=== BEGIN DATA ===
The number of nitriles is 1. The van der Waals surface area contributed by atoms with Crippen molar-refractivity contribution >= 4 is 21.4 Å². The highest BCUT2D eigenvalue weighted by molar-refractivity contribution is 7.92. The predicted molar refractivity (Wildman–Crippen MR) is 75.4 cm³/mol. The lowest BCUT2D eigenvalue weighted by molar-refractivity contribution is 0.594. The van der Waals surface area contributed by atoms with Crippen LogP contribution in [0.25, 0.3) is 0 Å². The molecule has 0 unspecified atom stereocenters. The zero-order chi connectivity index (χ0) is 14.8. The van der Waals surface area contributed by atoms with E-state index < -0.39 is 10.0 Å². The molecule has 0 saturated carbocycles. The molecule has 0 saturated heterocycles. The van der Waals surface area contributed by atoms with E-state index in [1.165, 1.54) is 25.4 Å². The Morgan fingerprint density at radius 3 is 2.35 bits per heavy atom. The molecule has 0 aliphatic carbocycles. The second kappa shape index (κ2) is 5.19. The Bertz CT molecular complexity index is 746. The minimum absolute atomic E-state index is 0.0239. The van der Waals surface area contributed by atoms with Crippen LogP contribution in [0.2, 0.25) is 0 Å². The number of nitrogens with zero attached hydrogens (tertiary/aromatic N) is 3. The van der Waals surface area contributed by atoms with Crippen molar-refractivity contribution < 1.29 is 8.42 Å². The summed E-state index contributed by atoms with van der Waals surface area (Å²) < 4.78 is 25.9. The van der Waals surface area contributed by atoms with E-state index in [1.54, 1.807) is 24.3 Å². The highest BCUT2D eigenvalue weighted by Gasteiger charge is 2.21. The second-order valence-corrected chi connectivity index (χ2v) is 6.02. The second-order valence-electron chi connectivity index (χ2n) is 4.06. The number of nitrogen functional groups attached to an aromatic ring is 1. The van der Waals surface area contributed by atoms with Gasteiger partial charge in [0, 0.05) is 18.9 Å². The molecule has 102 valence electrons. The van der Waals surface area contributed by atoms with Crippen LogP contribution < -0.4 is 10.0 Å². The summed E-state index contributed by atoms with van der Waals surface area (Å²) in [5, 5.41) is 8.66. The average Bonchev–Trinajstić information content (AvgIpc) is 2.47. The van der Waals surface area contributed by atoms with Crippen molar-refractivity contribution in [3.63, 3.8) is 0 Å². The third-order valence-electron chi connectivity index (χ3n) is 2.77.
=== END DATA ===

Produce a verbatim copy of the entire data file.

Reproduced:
The number of nitriles is 1. The van der Waals surface area contributed by atoms with Crippen molar-refractivity contribution >= 4 is 21.4 Å². The highest BCUT2D eigenvalue weighted by molar-refractivity contribution is 7.92. The predicted molar refractivity (Wildman–Crippen MR) is 75.4 cm³/mol. The lowest BCUT2D eigenvalue weighted by molar-refractivity contribution is 0.594. The van der Waals surface area contributed by atoms with Crippen LogP contribution in [0.25, 0.3) is 0 Å². The molecule has 0 unspecified atom stereocenters. The zero-order chi connectivity index (χ0) is 14.8. The van der Waals surface area contributed by atoms with E-state index < -0.39 is 10.0 Å². The molecule has 0 saturated carbocycles. The molecule has 0 saturated heterocycles. The van der Waals surface area contributed by atoms with E-state index in [1.165, 1.54) is 25.4 Å². The Morgan fingerprint density at radius 3 is 2.35 bits per heavy atom. The molecule has 0 aliphatic carbocycles. The second kappa shape index (κ2) is 5.19. The Bertz CT molecular complexity index is 746. The minimum absolute atomic E-state index is 0.0239. The van der Waals surface area contributed by atoms with Crippen LogP contribution in [0.2, 0.25) is 0 Å². The number of nitrogens with zero attached hydrogens (tertiary/aromatic N) is 3. The van der Waals surface area contributed by atoms with Crippen molar-refractivity contribution < 1.29 is 8.42 Å². The summed E-state index contributed by atoms with van der Waals surface area (Å²) < 4.78 is 25.9. The van der Waals surface area contributed by atoms with E-state index in [1.54, 1.807) is 24.3 Å². The highest BCUT2D eigenvalue weighted by Gasteiger charge is 2.21. The second-order valence-corrected chi connectivity index (χ2v) is 6.02. The second-order valence-electron chi connectivity index (χ2n) is 4.06. The number of nitrogen functional groups attached to an aromatic ring is 1. The van der Waals surface area contributed by atoms with Gasteiger partial charge in [0, 0.05) is 18.9 Å². The molecule has 102 valence electrons. The van der Waals surface area contributed by atoms with Crippen LogP contribution < -0.4 is 10.0 Å². The summed E-state index contributed by atoms with van der Waals surface area (Å²) in [5, 5.41) is 8.66. The average Bonchev–Trinajstić information content (AvgIpc) is 2.47. The van der Waals surface area contributed by atoms with Crippen molar-refractivity contribution in [3.63, 3.8) is 0 Å². The third-order valence-electron chi connectivity index (χ3n) is 2.77.